As with Nokia, however, there are still question marks around the capacity of the new entity. It has launched the device country by country over the past two months, with South Africa far back in the line. By contrast, the most successful smartphone launches usually see devices released worldwide with minimal lag between territories.
“Working for BlackBerry Mobile is like working for a start-up,” points out Bob el-Hawari, the brand’s head of carrier operations for Middle East and Africa. “It means we are rolling out progressively, but it gives us the freedom to innovate very quickly. We will use our role as a challenger brand to disrupt the market.”
The KEYone will retail for R9649, which positions it as one of the best-priced high end phones on the market.
However, both BlackBerry and Nokia have a major marketing challenge on their hands to convince their loyal old users that their respective heritages are still relevant.
Samsung unfolds the future
At the #Unpacked launch, Samsung delivered the world’s first foldable phone from a major brand. ARTHUR GOLDSTUCK tried it out.
Everything that could be known about the new Samsung Galaxy S10 range, launched on Wednesday in San Francisco, seems to have been known before the event.
Most predictions were spot-on, including those in Gadget (see our preview here), thanks to a series of leaks so large, they competed with the hole an iceberg made in the Titanic.
The big surprise was that there was a big surprise. While it was widely expected that Samsung would announce a foldable phone, few predicted what would emerge from that announcement. About the only thing that was guessed right was the name: Galaxy Fold.
The real surprise was the versatility of the foldable phone, and the fact that units were available at the launch. During the Johannesburg event, at which the San Francisco launch was streamed live, small groups of media took turns to enter a private Fold viewing area where photos were banned, personal phones had to be handed in, and the Fold could be tried out under close supervision.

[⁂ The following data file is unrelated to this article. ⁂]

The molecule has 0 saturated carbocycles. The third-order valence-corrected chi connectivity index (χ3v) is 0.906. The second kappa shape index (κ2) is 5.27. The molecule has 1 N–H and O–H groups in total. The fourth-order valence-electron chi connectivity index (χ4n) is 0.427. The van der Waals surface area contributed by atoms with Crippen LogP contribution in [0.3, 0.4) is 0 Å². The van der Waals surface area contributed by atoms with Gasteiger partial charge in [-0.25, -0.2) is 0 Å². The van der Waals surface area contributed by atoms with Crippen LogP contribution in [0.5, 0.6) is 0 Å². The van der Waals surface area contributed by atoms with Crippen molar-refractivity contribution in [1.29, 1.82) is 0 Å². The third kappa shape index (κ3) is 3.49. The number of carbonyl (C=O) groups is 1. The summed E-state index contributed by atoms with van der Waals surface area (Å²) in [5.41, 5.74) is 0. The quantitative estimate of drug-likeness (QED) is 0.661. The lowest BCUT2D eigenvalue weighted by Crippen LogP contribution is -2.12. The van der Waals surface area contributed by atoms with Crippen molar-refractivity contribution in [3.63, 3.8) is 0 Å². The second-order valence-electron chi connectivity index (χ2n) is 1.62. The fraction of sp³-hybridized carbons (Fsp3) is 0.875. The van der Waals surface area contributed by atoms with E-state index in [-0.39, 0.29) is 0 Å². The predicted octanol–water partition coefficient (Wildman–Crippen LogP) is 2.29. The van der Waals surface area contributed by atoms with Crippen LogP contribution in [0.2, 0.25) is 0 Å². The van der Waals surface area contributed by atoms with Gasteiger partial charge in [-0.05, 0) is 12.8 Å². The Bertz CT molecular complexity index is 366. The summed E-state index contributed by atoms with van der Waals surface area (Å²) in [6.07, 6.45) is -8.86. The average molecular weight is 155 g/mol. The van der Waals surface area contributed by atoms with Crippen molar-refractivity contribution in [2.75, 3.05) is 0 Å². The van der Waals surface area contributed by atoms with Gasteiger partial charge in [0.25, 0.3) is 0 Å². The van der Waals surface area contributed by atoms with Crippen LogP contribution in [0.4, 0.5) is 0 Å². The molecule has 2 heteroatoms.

The first impression is of a compact smartphone with a relatively small screen on the front – it measures 4.6-inches – and a second layer of phone at the back. With a click of a button, the phone folds out to reveal a 7.3-inch inside screen – the equivalent of a mini tablet.
The fold itself is based on a sophisticated hinge design that probably took more engineering than the foldable display. The result is a large screen with no visible seam.
The device introduces the concept of “app continuity”, which means an app can be opened on the front and, in mid-use, if the handset is folded open, continue on the inside from where the user left off on the front. The difference is that the app will the have far more space for viewing or other activity.
Click here to read about the app experience on the inside of the Fold.
Password managers don’t protect you from hackers
Using a password manager to protect yourself online? Research reveals serious weaknesses…
Top password manager products have fundamental flaws that expose the data they are designed to protect, rendering them no more secure than saving passwords in a text file, according to a new study by researchers at Independent Security Evaluators (ISE).
“100 percent of the products that ISE analyzed failed to provide the security to safeguard a user’s passwords as advertised,” says ISE CEO Stephen Bono. “Although password managers provide some utility for storing login/passwords and limit password reuse, these applications are a vulnerable target for the mass collection of this data through malicious hacking campaigns.”
In the new report titled “Under the Hood of Secrets Management,” ISE researchers revealed serious weaknesses with top password managers: 1Password, Dashlane, KeePass and LastPass. ISE examined the underlying functionality of these products on Windows 10 to understand how users’ secrets are stored even when the password manager is locked. More than 60 million individuals 93,000 businesses worldwide rely on password managers. Click here for a copy of the report.
Password managers are marketed as a solution to eliminate the security risks of storing passwords or secrets for applications and browsers in plain text documents. Having previously examined these and other password managers, ISE researchers expected an improved level of security standards preventing malicious credential extraction. Instead ISE found just the opposite.
Click here to read the findings from the report.